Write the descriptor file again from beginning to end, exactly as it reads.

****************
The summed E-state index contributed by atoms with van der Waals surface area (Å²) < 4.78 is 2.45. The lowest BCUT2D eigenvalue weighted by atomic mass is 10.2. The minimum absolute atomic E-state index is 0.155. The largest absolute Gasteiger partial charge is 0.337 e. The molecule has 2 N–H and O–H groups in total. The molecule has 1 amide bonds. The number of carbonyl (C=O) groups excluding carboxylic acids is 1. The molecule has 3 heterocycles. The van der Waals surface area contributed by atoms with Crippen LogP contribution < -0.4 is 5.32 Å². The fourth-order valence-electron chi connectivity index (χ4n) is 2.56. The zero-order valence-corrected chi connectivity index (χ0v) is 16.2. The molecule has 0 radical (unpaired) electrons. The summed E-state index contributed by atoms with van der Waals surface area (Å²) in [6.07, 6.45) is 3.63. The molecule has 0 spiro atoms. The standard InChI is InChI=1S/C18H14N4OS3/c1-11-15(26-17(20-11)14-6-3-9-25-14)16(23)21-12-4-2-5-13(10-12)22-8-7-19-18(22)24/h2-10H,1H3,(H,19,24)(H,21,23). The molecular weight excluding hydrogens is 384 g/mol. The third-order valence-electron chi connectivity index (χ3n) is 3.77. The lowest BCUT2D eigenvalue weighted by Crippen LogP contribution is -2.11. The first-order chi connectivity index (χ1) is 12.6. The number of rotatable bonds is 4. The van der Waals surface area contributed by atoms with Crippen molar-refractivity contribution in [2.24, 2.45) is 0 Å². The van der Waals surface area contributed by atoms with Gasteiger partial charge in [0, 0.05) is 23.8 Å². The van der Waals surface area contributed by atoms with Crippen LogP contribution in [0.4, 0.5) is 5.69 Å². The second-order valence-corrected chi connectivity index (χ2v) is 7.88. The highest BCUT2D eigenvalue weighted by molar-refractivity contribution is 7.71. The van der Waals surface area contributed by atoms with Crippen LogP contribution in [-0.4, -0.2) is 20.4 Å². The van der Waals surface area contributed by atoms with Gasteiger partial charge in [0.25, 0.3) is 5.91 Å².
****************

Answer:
The summed E-state index contributed by atoms with van der Waals surface area (Å²) < 4.78 is 2.45. The lowest BCUT2D eigenvalue weighted by atomic mass is 10.2. The minimum absolute atomic E-state index is 0.155. The largest absolute Gasteiger partial charge is 0.337 e. The molecule has 2 N–H and O–H groups in total. The molecule has 1 amide bonds. The number of carbonyl (C=O) groups excluding carboxylic acids is 1. The molecule has 3 heterocycles. The van der Waals surface area contributed by atoms with Crippen LogP contribution < -0.4 is 5.32 Å². The fourth-order valence-electron chi connectivity index (χ4n) is 2.56. The zero-order valence-corrected chi connectivity index (χ0v) is 16.2. The molecule has 0 radical (unpaired) electrons. The summed E-state index contributed by atoms with van der Waals surface area (Å²) in [6.07, 6.45) is 3.63. The molecule has 0 spiro atoms. The standard InChI is InChI=1S/C18H14N4OS3/c1-11-15(26-17(20-11)14-6-3-9-25-14)16(23)21-12-4-2-5-13(10-12)22-8-7-19-18(22)24/h2-10H,1H3,(H,19,24)(H,21,23). The molecular weight excluding hydrogens is 384 g/mol. The third-order valence-electron chi connectivity index (χ3n) is 3.77. The lowest BCUT2D eigenvalue weighted by Crippen LogP contribution is -2.11. The first-order chi connectivity index (χ1) is 12.6. The number of rotatable bonds is 4. The van der Waals surface area contributed by atoms with Crippen molar-refractivity contribution in [2.24, 2.45) is 0 Å². The van der Waals surface area contributed by atoms with Gasteiger partial charge in [0, 0.05) is 23.8 Å². The van der Waals surface area contributed by atoms with Crippen LogP contribution in [0.4, 0.5) is 5.69 Å². The second-order valence-corrected chi connectivity index (χ2v) is 7.88. The highest BCUT2D eigenvalue weighted by molar-refractivity contribution is 7.71. The van der Waals surface area contributed by atoms with Crippen LogP contribution in [-0.4, -0.2) is 20.4 Å². The van der Waals surface area contributed by atoms with Gasteiger partial charge in [0.25, 0.3) is 5.91 Å².